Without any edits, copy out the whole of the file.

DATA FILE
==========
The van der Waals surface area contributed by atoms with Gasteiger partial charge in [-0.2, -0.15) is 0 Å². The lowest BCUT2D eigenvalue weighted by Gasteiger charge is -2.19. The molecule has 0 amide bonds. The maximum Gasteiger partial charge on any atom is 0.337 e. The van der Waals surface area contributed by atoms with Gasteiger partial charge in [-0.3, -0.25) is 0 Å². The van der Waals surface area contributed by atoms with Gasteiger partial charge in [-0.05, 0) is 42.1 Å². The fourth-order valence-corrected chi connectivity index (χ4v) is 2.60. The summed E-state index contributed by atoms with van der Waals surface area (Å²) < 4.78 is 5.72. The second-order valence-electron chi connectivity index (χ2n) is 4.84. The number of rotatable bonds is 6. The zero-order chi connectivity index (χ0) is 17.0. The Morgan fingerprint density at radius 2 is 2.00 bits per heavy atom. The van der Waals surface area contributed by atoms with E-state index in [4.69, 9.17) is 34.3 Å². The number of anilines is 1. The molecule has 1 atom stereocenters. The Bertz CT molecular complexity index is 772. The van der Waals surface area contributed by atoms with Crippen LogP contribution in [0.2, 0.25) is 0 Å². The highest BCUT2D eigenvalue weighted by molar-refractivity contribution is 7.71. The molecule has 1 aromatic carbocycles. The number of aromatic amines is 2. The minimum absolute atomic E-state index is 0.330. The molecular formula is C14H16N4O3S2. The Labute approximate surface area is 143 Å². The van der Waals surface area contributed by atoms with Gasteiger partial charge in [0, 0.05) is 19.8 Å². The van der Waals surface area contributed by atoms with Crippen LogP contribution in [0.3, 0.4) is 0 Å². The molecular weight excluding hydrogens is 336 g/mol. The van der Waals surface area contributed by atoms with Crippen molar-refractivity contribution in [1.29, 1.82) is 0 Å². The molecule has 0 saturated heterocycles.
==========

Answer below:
The van der Waals surface area contributed by atoms with Gasteiger partial charge in [-0.2, -0.15) is 0 Å². The lowest BCUT2D eigenvalue weighted by Gasteiger charge is -2.19. The molecule has 0 amide bonds. The maximum Gasteiger partial charge on any atom is 0.337 e. The van der Waals surface area contributed by atoms with Gasteiger partial charge in [-0.3, -0.25) is 0 Å². The van der Waals surface area contributed by atoms with Gasteiger partial charge in [-0.05, 0) is 42.1 Å². The fourth-order valence-corrected chi connectivity index (χ4v) is 2.60. The summed E-state index contributed by atoms with van der Waals surface area (Å²) < 4.78 is 5.72. The second-order valence-electron chi connectivity index (χ2n) is 4.84. The number of rotatable bonds is 6. The zero-order chi connectivity index (χ0) is 17.0. The Morgan fingerprint density at radius 2 is 2.00 bits per heavy atom. The van der Waals surface area contributed by atoms with E-state index in [4.69, 9.17) is 34.3 Å². The number of anilines is 1. The molecule has 1 atom stereocenters. The Bertz CT molecular complexity index is 772. The van der Waals surface area contributed by atoms with Crippen LogP contribution in [0.2, 0.25) is 0 Å². The highest BCUT2D eigenvalue weighted by molar-refractivity contribution is 7.71. The molecule has 1 aromatic carbocycles. The number of aromatic amines is 2. The minimum absolute atomic E-state index is 0.330. The molecular formula is C14H16N4O3S2. The Labute approximate surface area is 143 Å². The van der Waals surface area contributed by atoms with Gasteiger partial charge in [0, 0.05) is 19.8 Å². The van der Waals surface area contributed by atoms with Crippen LogP contribution in [0.3, 0.4) is 0 Å². The molecular weight excluding hydrogens is 336 g/mol. The van der Waals surface area contributed by atoms with Crippen molar-refractivity contribution in [1.29, 1.82) is 0 Å². The molecule has 0 saturated heterocycles.